Tuesday, July 12, 2011

Sea monsters really DO lurk beneath the waves, scientists claim - 12th July 2011

Sea monsters like those described in ancient mariners' tales down the ages really could exist, experts claim.

But they are probably not Jurassic Park-style survivors from the dinosaur age.

Scientists are discussing the possibility of large undiscovered creatures in the sea at the Zoological Society of London (ZSL) today.

One of the speakers, science writer and palaeontologist Dr Darren Naish, said: 'The huge number of "sea monster" sightings now on record can't all be explained away as mistakes, sightings of known animals or hoaxes.

'At least some of the better ones, some of them made by trained naturalists and such, probably are descriptions of encounters with real, unknown animals.

'And, because new large marine animals continue to be discovered - various new whale and shark species have been named in recent years - the idea that such species might await discovery is, at the very least, plausible.' Read More


Yeti: Some experts are convinced of the existence of the Abominable Snowman, a hairy ape-like creature who lives in the Himalayas. In 2008, Japanese adventurers reportedly found Yeti's footprints.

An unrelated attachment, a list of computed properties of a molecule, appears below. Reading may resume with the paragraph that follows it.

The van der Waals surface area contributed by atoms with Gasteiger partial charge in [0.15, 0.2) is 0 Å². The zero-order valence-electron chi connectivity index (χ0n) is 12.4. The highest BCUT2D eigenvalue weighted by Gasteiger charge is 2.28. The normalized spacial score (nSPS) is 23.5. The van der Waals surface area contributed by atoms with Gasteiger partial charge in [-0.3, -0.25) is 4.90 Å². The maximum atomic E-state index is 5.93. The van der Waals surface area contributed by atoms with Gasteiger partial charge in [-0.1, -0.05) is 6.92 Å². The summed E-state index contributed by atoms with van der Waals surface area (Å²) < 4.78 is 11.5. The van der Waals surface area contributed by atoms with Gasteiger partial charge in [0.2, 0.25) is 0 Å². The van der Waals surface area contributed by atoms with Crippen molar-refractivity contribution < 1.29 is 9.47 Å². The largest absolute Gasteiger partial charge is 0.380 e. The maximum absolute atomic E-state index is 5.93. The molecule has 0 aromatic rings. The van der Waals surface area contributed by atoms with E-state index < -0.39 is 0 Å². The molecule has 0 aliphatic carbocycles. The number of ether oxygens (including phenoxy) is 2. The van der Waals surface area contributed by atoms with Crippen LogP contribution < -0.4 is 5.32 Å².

Loch Ness Monster: Nessie, as it is affectionately known by locals, reportedly dwells in the cold, murky depths of Loch Ness in the Scottish Highlands. Believers say it is the longest surviving plesiosaur - a carnivorous, aquatic reptile. Evidence of its existence is anecdotal, with minimal and much-disputed photographic material and sonar readings.

Big Foot: This large mammal, also called Sasquatch, haunts the Pacific north-west of the U.S. The most recent sighting was in Pennsylvania in 2007 but a park-keeper dismissed it as a 'bear with a severe case of mange'.

Mothman: While the bird-like creature hasn't been seen in Point Pleasant, West Virginia since just before a bridge collapsed in 1967 killing 46 people, the tiny village has dedicated a museum and a statue to the creature.